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Bucks County Changemakers Interview with ‘Girls Empowered’ Founder Dawn Haaz

"It is our hope to EMPOWER as many girls as we can in the community."
Camp Girl Power campers celebrate tehir last day. Photo courtesy of Dawn Haaz.

Not every superhero wears a cape, or perhaps in the case of Dawn Haaz, PsyD, it is simply invisible. She is an essential and active member of the Central Bucks community, a licensed psychotherapist, as well as the director of Girls Empowered – which provides a safe and inspiring space for girls to claim personal autonomy in a world that often attempts to keep them dependent and helpless. As a Baby Boomer who came of age at the onset of what was then called Women’s Lib, or the Women’s Liberation Movement, I wish this program had been around in the 1970s. I imagine that Gloria Steinem would give it two thumbs up.

What was the winding path that led you to found Girls Empowered?

In 2014, when I was a post-doc working at a private practice, I kept seeing girls and women of all ages struggling with many of the same issues, including low self-esteem, unhealthy relationships, negative body image, and poor communication skills. I thought, “What if girls were able to learn these skills at a young age as a preventative measure?” I started partnering with organizations to provide empowerment programs to girls on these topics. Then I created Camp Girl Power, a one-week empowerment camp that covers all of these topics and more. After one session of Camp Girl Power, I founded Girls Empowered in 2015 to provide empowerment programs to girls all year long. In 2017, Girls Empowered officially became a 501(c)3 nonprofit organization.

What happens when girls recognize their personal strengths and what happens when they don’t?

When girls recognize their strengths, they are more likely to feel good about themselves and utilize these strengths to meet their highest potential. They are more likely to make positive choices, have healthy relationships, and set and achieve their goals. When they don’t, they often feel lost and have low self-worth. They may lack direction, be more likely to make unhealthy decisions, develop unhealthy relationships or a lack of friends, and not fulfill their potential.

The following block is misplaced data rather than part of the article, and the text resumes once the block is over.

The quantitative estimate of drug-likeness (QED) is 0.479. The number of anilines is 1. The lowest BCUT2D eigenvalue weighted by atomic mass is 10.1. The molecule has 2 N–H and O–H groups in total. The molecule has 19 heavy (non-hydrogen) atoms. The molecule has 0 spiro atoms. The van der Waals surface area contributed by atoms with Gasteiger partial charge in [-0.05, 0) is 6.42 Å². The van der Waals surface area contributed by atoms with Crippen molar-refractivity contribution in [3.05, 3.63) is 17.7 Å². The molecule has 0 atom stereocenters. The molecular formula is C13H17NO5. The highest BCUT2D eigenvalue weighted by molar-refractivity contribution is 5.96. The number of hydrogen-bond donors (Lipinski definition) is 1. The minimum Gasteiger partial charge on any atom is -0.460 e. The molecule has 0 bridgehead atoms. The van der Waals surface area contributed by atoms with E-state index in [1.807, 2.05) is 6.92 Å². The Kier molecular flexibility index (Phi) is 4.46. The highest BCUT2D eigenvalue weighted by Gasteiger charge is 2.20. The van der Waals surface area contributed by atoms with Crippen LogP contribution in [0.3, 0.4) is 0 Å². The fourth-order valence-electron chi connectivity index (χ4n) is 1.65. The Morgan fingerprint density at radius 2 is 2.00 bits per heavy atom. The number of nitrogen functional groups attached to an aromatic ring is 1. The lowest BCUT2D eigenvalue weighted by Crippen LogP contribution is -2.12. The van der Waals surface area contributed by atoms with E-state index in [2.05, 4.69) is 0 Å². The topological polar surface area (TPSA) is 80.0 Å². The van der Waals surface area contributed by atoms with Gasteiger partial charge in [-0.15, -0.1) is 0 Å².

Why is confidence important?

Girls who are confident are more likely to make positive choices. They are less likely to give into peer pressure, more likely to set and complete goals, be assertive, and more likely to make decisions in their best interest.

What qualities are important components of empowerment?

Our organization defines being empowered as possessing the knowledge, skills, confidence, and resources to stand up for oneself, make positive choices, and be in control of one’s future.

How does your work as a psychotherapist influence the programs that Girls Empowered offers?

While we don’t provide therapy, we provide psychoeducation during our programs. We teach girls different skills and concepts, including the qualities of healthy versus unhealthy relationships, how to be assertive, the importance of self-care, what coping skills and thoughts are, and mindfulness among many other concepts. These are all skills/concepts I often bring into therapy with my clients as a licensed psychologist.

Have you heard from participants who are now adults about the trajectory of their lives as a result of being involved? Have they taken on leadership roles?

We haven’t heard from any adults, but we have had the pleasure of watching some of the girls who participate in our programs grow. One girl, Evi, started as a participant of our Girls Leadership Program in 2022. The next year, she was chosen as our Girls Empowered Award winner for middle school girls. This past summer, she was an intern at Camp Girl Power where the elementary school girls adored her. She has spoken out at several school board meetings against extremism and in support of marginalized groups.  We look forward to her continued growth in high school and are confident she will continue to be courageous and put her leadership skills to good use.